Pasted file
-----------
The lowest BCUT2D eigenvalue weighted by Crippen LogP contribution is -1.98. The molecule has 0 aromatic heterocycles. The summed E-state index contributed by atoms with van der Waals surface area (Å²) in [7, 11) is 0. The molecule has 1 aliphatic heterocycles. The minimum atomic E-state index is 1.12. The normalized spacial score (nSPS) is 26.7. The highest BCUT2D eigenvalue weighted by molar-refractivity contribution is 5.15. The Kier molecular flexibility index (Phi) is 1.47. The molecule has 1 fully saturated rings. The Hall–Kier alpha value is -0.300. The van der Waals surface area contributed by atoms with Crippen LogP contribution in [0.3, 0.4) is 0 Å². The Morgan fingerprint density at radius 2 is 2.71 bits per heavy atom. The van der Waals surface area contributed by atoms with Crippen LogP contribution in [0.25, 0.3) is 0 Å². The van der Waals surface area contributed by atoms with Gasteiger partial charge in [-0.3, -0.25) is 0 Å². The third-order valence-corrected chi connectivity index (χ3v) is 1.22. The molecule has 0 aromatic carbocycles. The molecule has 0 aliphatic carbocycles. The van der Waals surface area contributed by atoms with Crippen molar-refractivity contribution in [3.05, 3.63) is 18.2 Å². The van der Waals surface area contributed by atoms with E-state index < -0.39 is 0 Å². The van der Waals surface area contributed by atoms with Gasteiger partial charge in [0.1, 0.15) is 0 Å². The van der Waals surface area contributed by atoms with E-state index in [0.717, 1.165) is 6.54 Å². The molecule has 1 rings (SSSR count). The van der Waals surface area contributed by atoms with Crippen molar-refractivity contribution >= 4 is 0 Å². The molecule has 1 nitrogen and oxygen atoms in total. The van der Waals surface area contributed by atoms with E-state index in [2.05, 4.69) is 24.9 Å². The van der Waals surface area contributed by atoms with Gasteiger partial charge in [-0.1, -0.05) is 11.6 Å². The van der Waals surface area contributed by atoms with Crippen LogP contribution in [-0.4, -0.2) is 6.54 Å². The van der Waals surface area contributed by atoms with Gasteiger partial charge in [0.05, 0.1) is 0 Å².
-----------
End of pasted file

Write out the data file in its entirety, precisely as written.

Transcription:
The lowest BCUT2D eigenvalue weighted by Crippen LogP contribution is -1.98. The molecule has 0 aromatic heterocycles. The summed E-state index contributed by atoms with van der Waals surface area (Å²) in [7, 11) is 0. The molecule has 1 aliphatic heterocycles. The minimum atomic E-state index is 1.12. The normalized spacial score (nSPS) is 26.7. The highest BCUT2D eigenvalue weighted by molar-refractivity contribution is 5.15. The Kier molecular flexibility index (Phi) is 1.47. The molecule has 1 fully saturated rings. The Hall–Kier alpha value is -0.300. The van der Waals surface area contributed by atoms with Crippen LogP contribution in [0.3, 0.4) is 0 Å². The Morgan fingerprint density at radius 2 is 2.71 bits per heavy atom. The van der Waals surface area contributed by atoms with Crippen LogP contribution in [0.25, 0.3) is 0 Å². The van der Waals surface area contributed by atoms with Gasteiger partial charge in [-0.3, -0.25) is 0 Å². The third-order valence-corrected chi connectivity index (χ3v) is 1.22. The molecule has 0 aromatic carbocycles. The molecule has 0 aliphatic carbocycles. The van der Waals surface area contributed by atoms with Crippen molar-refractivity contribution in [3.05, 3.63) is 18.2 Å². The van der Waals surface area contributed by atoms with E-state index < -0.39 is 0 Å². The van der Waals surface area contributed by atoms with Gasteiger partial charge in [0.1, 0.15) is 0 Å². The van der Waals surface area contributed by atoms with E-state index in [0.717, 1.165) is 6.54 Å². The molecule has 1 rings (SSSR count). The van der Waals surface area contributed by atoms with Crippen molar-refractivity contribution >= 4 is 0 Å². The molecule has 1 nitrogen and oxygen atoms in total. The van der Waals surface area contributed by atoms with E-state index in [2.05, 4.69) is 24.9 Å². The van der Waals surface area contributed by atoms with Gasteiger partial charge in [-0.1, -0.05) is 11.6 Å². The van der Waals surface area contributed by atoms with Crippen LogP contribution in [-0.4, -0.2) is 6.54 Å². The van der Waals surface area contributed by atoms with Gasteiger partial charge in [0.05, 0.1) is 0 Å².